We The People?

A nation gets the type of leaders it deserves.

We the people.
These are the opening words of the Nigerian constitution. The phrase may seem like a cliché especially as it is the same introduction of the constitution of the United States of America (USA) and many democratic states. The truth however is that the phrase (We the people) is pregnant with a lot of essence. A nation is nothing without her people. A country is not just a geographical entity (suffice to say that a physical territory is a crucial attribute of a state). The legitimacy of a country is precedent on the patriotism of its people. When this (patriotism) is lacking, a nation/country is at best a mere collection of people. My high school Government teacher defined Nationalism as “the patriotic sentiment of a people bound together a set of ideals”. Many allude to the fundamental flaws in the set-up of the nation. Such people are quick to point out the leaking holes in the architecture of governance. They postulate a bleak future. Call it cynical and faithless but are these farfetched? My humble opinion is that the future is predictable. Life isn’t a zero sum game and there are consequences.

Question: (i) What bounds Nigerians together?

History re-visited.
Many people consider stories from the past nothing but mere tales. There is certainly nothing more tragic. We know by virtue of experience that those who do not know history are bound to repeat the errors of the past. Their understanding of the present is also often skewed. Ninety percent (90%) of Nigerians have no clue about the real history of the country so how can they possibly make the right decisions necessary to secure her future? I established in a piece titled ” A short political history of Nigeria and other thoughts” the woes of a nation that was conceived to advance the economic purpose of her colonial masters. Nigeria is an artificial state. A certain leader of Nigerian extraction once proclaimed that the elements that make up the fabric of a country are lacking in the Nigerian enterprise. Some say, Nigeria is not a country. They say we are a nation. I say to them, we are neither a country or a nation. We are a people suffering from massive identity crisis. We are myopic and are consumed by rude pettiness and deep-seated despondency and parochialism.

Question: (ii) What is the post-colonial purpose of Nigeria? (iii) What is the Nigerian Dream?

There is something wrong with us; the people. 
According to the United Nations Human Development Report in 2003, the bottom 25 ranked nations (151st to 175th) were all African. This is almost half of the countries in Africa. According to USAID, 600 million people, representing 70% of the population of Sub-Saharan Africa are without electricity. Perpetually at war, African countries don’t fight countries outside Africa. The various wars and conflicts of genocide proportions in Africa are all internal. Human lives doesn’t mean much to us. I dare the reader of this piece to take a quick survey right now, right where you are. How many of the items you are surrounded by are made in Africa? Go ahead! I would be surprised if the ratio is 30% in favor of Made in Africa products.

We produce Cocoa in massive quantities (more than a third of the global produce of Cocoa is credited to Ivory Coast) but we struggle to make chocolates. Nigeria is the sixth (6th) largest exporter of crude oil in the world but imports over 50% of the local demand for petrol. We blame the greedy and often inept Politicians as well as the silly Government for everything but we forget that they are members of our society and that we are the Government. The best of us have failed. We get no accountability because we refuse to demand for it. We are complacent and happy with the status-quo. Suffering and smiling in the face of poverty and crippling lack, yet we continue to adapt. We are a poor people not because we don’t have the wealthy amongst us. Indeed, we have a lot of those. We are poor because we define success as getting. Our accomplishments are futile. What a shame! What a people we are.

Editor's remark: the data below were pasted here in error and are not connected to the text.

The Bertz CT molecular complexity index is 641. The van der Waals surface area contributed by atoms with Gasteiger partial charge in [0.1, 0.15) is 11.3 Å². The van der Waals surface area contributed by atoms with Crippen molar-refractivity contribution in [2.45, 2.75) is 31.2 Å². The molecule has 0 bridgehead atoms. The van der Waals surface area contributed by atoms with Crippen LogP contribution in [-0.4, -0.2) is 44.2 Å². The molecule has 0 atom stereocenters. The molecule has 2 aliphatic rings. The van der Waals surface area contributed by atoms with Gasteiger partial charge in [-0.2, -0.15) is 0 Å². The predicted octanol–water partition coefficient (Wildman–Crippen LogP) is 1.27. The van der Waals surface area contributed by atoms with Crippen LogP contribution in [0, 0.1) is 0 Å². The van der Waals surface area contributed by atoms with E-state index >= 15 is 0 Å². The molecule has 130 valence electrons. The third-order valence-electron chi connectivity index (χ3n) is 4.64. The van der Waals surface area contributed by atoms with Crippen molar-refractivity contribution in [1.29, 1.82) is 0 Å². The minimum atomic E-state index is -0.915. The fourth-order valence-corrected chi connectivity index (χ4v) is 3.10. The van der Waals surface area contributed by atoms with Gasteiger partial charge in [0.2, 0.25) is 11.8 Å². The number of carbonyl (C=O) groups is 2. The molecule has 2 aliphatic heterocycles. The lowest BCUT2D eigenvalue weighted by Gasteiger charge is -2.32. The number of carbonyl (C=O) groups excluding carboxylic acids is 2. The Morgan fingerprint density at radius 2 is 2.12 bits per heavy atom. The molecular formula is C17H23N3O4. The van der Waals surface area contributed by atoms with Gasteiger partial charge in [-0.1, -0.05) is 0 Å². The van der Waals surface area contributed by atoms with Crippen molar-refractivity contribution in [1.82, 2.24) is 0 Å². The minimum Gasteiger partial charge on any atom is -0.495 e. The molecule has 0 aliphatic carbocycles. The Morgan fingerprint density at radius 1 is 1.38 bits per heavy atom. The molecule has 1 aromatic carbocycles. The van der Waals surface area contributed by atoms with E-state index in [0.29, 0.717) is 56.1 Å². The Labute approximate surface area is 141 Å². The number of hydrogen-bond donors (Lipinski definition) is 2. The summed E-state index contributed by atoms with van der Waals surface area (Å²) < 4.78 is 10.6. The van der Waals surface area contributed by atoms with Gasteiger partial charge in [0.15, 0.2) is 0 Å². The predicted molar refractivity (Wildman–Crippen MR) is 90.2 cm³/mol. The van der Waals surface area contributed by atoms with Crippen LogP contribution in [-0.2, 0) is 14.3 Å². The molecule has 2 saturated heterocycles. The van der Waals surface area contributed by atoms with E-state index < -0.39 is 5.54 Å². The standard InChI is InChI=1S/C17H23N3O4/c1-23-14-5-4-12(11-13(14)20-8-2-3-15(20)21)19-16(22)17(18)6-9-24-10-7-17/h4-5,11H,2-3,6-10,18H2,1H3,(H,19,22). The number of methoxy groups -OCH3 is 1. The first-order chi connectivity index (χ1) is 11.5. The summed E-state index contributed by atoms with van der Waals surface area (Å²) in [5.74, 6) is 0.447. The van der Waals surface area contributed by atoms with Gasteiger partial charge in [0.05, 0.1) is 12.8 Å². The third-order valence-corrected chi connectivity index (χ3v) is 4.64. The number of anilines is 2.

Question: (ii) What is the post-colonial purpose of Nigeria? (iii) What is the Nigerian Dream?

Something greater than us all.
The future of Africa generally and Nigeria specifically is at the mercy of we the people. The way we will build Nigeria and indeed Africa begins with the people. A change of mind first then the pursuit of progress. We must become restless. We must become selfless. We must reimagine our very essence. We must discover our pristine purpose. Individual successes and accomplishments must add up to societal advancement. We must refuse to be a generation of consumers. We must convert our potentials into real value. We must become productive. We must do more with less. We must do away with religion and embrace our un-spoilt spiritual nature. We must change from inside out. We must become the change that we seek. We must refuse to embrace the old order of things, reach out with determination, imagine a radically different future and pursue with gusto the task of building an African continent that the creator who put us here can be proud of. We owe this duty upon ourselves. We are the people. This is our grievance.

Question: (ii) What will you do?

Femi Oni

Femi’s overarching purpose is to inspire brands (individuals, organisations and nations) to unlock potentials to achieve sustainable growth and impact. His mission is to mentor 1000 brands in Africa and beyond by 2025.

Specialties and Interests: Business Model Design & Innovation, Visioning, Strategy Design & Execution, Project Management, Change Management, Strategic Branding, Operations Excellence, Process Modelling, Product Management, Productivity Management, Entrepreneurial Leadership (Startups), , Social Evangelism, Education, Sustainability, Cybernetics, Risk & Compliance.